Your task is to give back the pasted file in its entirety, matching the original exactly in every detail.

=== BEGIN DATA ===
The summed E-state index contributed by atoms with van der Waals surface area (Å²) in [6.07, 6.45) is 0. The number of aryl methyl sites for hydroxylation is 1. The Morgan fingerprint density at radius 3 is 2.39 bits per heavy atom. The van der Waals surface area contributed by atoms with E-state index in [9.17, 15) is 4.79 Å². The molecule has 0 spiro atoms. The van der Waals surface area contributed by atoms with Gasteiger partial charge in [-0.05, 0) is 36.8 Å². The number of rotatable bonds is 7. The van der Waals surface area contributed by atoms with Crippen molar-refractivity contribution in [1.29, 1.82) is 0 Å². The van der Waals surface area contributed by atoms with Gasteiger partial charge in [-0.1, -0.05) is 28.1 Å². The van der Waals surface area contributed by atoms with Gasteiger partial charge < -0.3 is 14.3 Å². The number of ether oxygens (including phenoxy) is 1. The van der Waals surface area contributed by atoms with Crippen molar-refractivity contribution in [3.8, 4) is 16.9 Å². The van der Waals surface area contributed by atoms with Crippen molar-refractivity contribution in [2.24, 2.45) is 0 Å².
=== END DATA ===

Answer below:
The summed E-state index contributed by atoms with van der Waals surface area (Å²) in [6.07, 6.45) is 0. The number of aryl methyl sites for hydroxylation is 1. The Morgan fingerprint density at radius 3 is 2.39 bits per heavy atom. The van der Waals surface area contributed by atoms with E-state index in [9.17, 15) is 4.79 Å². The molecule has 0 spiro atoms. The van der Waals surface area contributed by atoms with Gasteiger partial charge in [-0.05, 0) is 36.8 Å². The number of rotatable bonds is 7. The van der Waals surface area contributed by atoms with Crippen molar-refractivity contribution in [1.29, 1.82) is 0 Å². The van der Waals surface area contributed by atoms with Gasteiger partial charge in [-0.1, -0.05) is 28.1 Å². The van der Waals surface area contributed by atoms with Gasteiger partial charge < -0.3 is 14.3 Å². The number of ether oxygens (including phenoxy) is 1. The van der Waals surface area contributed by atoms with Crippen molar-refractivity contribution in [3.8, 4) is 16.9 Å². The van der Waals surface area contributed by atoms with Crippen molar-refractivity contribution in [2.24, 2.45) is 0 Å².